The activated clotting time is an unreliable index of anticoagulation status during cardiopulmonary bypass procedures. However, modem instrumentation (Hemotec Hepcon HMS) now allows the monitoring of free heparin levels via automated protamine titration. In the present study, the standard procedure of anticoagulation at Killingbeck Hospital, Leeds, was investigated. Twenty-two pediatric patients and 20 adult patients undergoing open heart procedures involving cardiopulmonary bypass were given empirical doses of heparin (3 mg/kg body weight bolus), and activated clotting time was maintained at a level greater than 450 seconds using the Hemochron Timer. Heparin neutralization was performed at the termination of the bypass period using an empirical equivalent (3 mg/kg) of protamine sulfate. Mean free heparin concentration (± standard deviation) fell from 2.26 (± 0.45) mg/kg to 1.39 (± 0.34) mg/kg over the period 10 to 40 minutes on bypass in children. In adults, free heparin level declined from 2.56 (± 0.58) mg/kg to 1.81 (± 0.58) mg/kg over the same period. The biological half-life for heparin was 60 minutes in adults and 35 minutes in pediatric patients. Empirical protamine dosing resulted in excess protamine administration when compared with Hepcon titrated dose requirements: for children: median (range), 80 (12 to 350) versus 33 (12 to 97) mg, p < 0.001; and for adults: 350 (200 to 500) versus 130 (61 to 237) mg, p < 0.001. In conclusion, empirical heparin administration (3 mg/kg) does not result in "steady-state" anticoagulation during cardiopulmonary bypass, and empirical administration of protamine takes no account of interindividual differences in heparin sensitivity and biological half-life, which may be assessed using the Hepcon HMS.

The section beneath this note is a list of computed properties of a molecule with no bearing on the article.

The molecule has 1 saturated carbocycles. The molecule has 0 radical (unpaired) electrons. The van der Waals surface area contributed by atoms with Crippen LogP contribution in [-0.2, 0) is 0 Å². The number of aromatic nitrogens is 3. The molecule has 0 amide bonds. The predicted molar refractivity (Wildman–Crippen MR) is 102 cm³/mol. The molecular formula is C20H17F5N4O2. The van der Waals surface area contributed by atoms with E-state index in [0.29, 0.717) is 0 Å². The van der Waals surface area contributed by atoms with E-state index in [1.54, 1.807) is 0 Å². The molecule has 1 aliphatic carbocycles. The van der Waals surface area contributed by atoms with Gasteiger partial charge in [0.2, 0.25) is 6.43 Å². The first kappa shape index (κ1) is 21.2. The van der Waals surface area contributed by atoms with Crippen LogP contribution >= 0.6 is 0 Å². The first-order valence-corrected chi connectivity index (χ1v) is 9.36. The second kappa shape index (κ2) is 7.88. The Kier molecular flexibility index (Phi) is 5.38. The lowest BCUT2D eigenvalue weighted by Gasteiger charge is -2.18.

ASJC Scopus subject areas
- Pulmonary and Respiratory Medicine
- Cardiology and Cardiovascular Medicine